Winkler v. AG of State of Colorado, et al
FILED UNITED STATES COURT OF APPEALS TENTH CIRCUIT
United States Court of Appeals Tenth Circuit
March 9, 2011
Elisabeth A. Shumaker Clerk of Court
SHAWN MANDEL WINKLER, PetitionerAppellant, v. ARISTEDES W. ZAVARAS, Executive Director, Colorado Department of Corrections; THE ATTORNEY GENERAL OF THE STATE OF COLORADO, RespondentsAppellees. No. 10-1554 (D.C. No. 1:10-CV-02124-ZLW) (D. Colo.)
ORDER DENYING CERTIFICATE OF APPEALABILITY *
Before O'BRIEN, McKAY, and TYMKOVICH, Circuit Judges.
Petitioner seeks a certificate of appealability to appeal the district court's denial of his 28 U.S.C. § 2254 habeas petition. In 1994, Petitioner pled guilty to one count of second-degree burglary and was sentenced to twenty years in prison plus five years of parole. He did not file a direct appeal, and there were no pending motions in the state court until Petitioner filed a Rule 35(c) motion in
This order is not binding precedent except under the doctrines of law of the case, res judicata, and collateral estoppel. It may be cited, however, for its persuasive value consistent with Fed. R. App. P. 32.1 and 10th Cir. R. 32.1.
August 2009. In 2010, Petitioner filed the instant habeas petition which the district court dismissed as untimely based on the one-year limitation period set forth in 28 U.S.C. § 2244(d). In his opening brief and application for a certificate of appealability, Petitioner argues the district court erred in denying his petition because he suffered substantial violations of his constitutional rights and because the facts underlying his claim of breach of the plea agreement did not occur until years after his sentencing when the state retroactively applied new laws regarding parole and earned-time credits to keep him incarcerated after he should have been eligible for parole. After carefully reviewing Petitioner's filings and the record on appeal, we conclude that reasonable jurists would not debate whether the district court erred in dismissing the petition as untimely. See Slack v. McDaniel, 529 U.S. 473, 484 (2000). A habeas petitioner is not entitled to equitable tolling simply because he alleges his constitutional rights were violated during his trial or sentencing. See Gibson v. Klinger, 232 F.3d 799, 808 (10th Cir. 2000). As for Petitioner's claim regarding the alleged breach of the plea agreement, Petitioner asserts he was eligible for parole by November 13, 2000, and the state failed to honor its obligation to release him from incarceration at this point. Thus, even if we agree with Petitioner that the statute of limitations did not begin to run until he learned that the government did not intend to honor the agreement, the limitations period had clearly expired well before Petitioner filed his petition -2-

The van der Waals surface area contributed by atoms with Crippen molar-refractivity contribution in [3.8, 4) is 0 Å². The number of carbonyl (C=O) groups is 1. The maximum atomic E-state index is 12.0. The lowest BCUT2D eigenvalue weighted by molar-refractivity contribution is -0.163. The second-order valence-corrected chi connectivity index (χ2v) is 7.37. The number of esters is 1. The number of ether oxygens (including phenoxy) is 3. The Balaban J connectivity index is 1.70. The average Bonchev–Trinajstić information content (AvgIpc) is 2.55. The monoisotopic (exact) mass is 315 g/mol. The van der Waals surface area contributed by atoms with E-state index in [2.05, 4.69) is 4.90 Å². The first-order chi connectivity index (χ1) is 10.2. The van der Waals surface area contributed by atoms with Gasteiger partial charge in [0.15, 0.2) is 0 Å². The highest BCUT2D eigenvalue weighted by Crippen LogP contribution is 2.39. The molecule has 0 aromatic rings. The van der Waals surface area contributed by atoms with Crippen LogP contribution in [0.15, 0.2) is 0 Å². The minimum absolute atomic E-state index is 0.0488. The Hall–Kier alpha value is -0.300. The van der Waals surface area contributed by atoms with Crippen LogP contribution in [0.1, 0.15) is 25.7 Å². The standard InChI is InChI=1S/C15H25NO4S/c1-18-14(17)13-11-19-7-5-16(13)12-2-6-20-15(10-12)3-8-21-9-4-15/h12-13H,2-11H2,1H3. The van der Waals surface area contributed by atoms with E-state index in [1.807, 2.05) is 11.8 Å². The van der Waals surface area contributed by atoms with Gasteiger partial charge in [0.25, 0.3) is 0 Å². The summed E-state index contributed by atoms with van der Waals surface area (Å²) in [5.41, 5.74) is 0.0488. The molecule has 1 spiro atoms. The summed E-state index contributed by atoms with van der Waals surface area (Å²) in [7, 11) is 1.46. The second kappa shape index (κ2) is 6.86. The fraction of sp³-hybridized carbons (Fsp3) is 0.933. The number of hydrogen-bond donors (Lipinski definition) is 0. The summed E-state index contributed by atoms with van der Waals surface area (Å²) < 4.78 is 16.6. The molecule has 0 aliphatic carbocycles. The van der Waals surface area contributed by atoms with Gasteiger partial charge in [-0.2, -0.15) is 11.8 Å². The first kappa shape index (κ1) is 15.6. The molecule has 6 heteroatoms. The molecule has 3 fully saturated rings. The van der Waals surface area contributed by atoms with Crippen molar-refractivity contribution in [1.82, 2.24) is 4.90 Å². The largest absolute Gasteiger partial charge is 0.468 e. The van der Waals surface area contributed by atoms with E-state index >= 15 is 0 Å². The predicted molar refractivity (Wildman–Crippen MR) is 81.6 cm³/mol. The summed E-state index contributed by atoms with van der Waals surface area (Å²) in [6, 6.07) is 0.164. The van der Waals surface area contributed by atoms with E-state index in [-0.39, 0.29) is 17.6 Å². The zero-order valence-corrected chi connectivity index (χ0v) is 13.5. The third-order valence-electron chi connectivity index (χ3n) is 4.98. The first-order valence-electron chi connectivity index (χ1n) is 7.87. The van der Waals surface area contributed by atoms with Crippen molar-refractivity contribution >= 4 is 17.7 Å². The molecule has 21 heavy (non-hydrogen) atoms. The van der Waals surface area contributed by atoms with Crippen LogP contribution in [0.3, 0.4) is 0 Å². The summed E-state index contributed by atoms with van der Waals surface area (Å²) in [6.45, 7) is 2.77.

complaining of this breach. See 28 U.S.C. § 2244(d)(1)(D) (providing that the one-year limitation period shall run from the latest of, inter alia, "the date on which the factual predicate of the claim or claims presented could have been discovered through the exercise of due diligence"). We therefore DENY the application for a certificate of appealability and DISMISS the appeal. We GRANT Petitioner's motion for leave to proceed in forma pauperis. All other pending motions are DENIED. ENTERED FOR THE COURT
Monroe G. McKay Circuit Judge
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